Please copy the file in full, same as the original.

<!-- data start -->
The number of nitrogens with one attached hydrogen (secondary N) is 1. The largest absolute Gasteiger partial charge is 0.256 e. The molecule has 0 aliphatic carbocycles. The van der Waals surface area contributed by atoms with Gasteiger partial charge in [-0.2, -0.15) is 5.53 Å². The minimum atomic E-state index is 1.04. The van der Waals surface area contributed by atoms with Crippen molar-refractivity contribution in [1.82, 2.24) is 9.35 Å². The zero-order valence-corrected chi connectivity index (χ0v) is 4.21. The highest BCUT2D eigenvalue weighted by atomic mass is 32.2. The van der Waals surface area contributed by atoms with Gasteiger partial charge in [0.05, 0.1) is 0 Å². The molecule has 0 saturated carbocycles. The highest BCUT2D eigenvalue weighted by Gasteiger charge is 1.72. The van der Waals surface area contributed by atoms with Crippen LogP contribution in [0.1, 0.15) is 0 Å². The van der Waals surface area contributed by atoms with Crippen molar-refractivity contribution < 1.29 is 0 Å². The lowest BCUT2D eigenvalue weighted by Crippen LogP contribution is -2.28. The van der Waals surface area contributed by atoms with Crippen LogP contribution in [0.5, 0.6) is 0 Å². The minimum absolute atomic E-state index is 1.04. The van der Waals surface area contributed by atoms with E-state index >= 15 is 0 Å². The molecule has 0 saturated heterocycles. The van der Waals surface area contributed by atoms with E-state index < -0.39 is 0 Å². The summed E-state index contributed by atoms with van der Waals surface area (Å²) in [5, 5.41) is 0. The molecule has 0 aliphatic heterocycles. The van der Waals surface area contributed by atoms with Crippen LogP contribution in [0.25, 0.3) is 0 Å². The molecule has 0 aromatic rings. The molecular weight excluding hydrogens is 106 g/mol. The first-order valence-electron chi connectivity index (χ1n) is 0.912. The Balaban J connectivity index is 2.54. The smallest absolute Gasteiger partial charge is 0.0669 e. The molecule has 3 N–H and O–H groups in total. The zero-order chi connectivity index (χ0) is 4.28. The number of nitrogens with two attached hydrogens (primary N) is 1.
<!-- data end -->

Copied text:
The number of nitrogens with one attached hydrogen (secondary N) is 1. The largest absolute Gasteiger partial charge is 0.256 e. The molecule has 0 aliphatic carbocycles. The van der Waals surface area contributed by atoms with Gasteiger partial charge in [-0.2, -0.15) is 5.53 Å². The minimum atomic E-state index is 1.04. The van der Waals surface area contributed by atoms with Crippen molar-refractivity contribution in [1.82, 2.24) is 9.35 Å². The zero-order valence-corrected chi connectivity index (χ0v) is 4.21. The highest BCUT2D eigenvalue weighted by atomic mass is 32.2. The van der Waals surface area contributed by atoms with Gasteiger partial charge in [0.05, 0.1) is 0 Å². The molecule has 0 saturated carbocycles. The highest BCUT2D eigenvalue weighted by Gasteiger charge is 1.72. The van der Waals surface area contributed by atoms with Crippen LogP contribution in [0.1, 0.15) is 0 Å². The van der Waals surface area contributed by atoms with Crippen molar-refractivity contribution < 1.29 is 0 Å². The lowest BCUT2D eigenvalue weighted by Crippen LogP contribution is -2.28. The van der Waals surface area contributed by atoms with Crippen LogP contribution in [0.5, 0.6) is 0 Å². The minimum absolute atomic E-state index is 1.04. The van der Waals surface area contributed by atoms with E-state index >= 15 is 0 Å². The molecule has 0 saturated heterocycles. The van der Waals surface area contributed by atoms with E-state index < -0.39 is 0 Å². The summed E-state index contributed by atoms with van der Waals surface area (Å²) in [5, 5.41) is 0. The molecule has 0 aliphatic heterocycles. The van der Waals surface area contributed by atoms with Crippen LogP contribution in [0.25, 0.3) is 0 Å². The molecule has 0 aromatic rings. The molecular weight excluding hydrogens is 106 g/mol. The first-order valence-electron chi connectivity index (χ1n) is 0.912. The Balaban J connectivity index is 2.54. The smallest absolute Gasteiger partial charge is 0.0669 e. The molecule has 3 N–H and O–H groups in total. The zero-order chi connectivity index (χ0) is 4.28. The number of nitrogens with two attached hydrogens (primary N) is 1.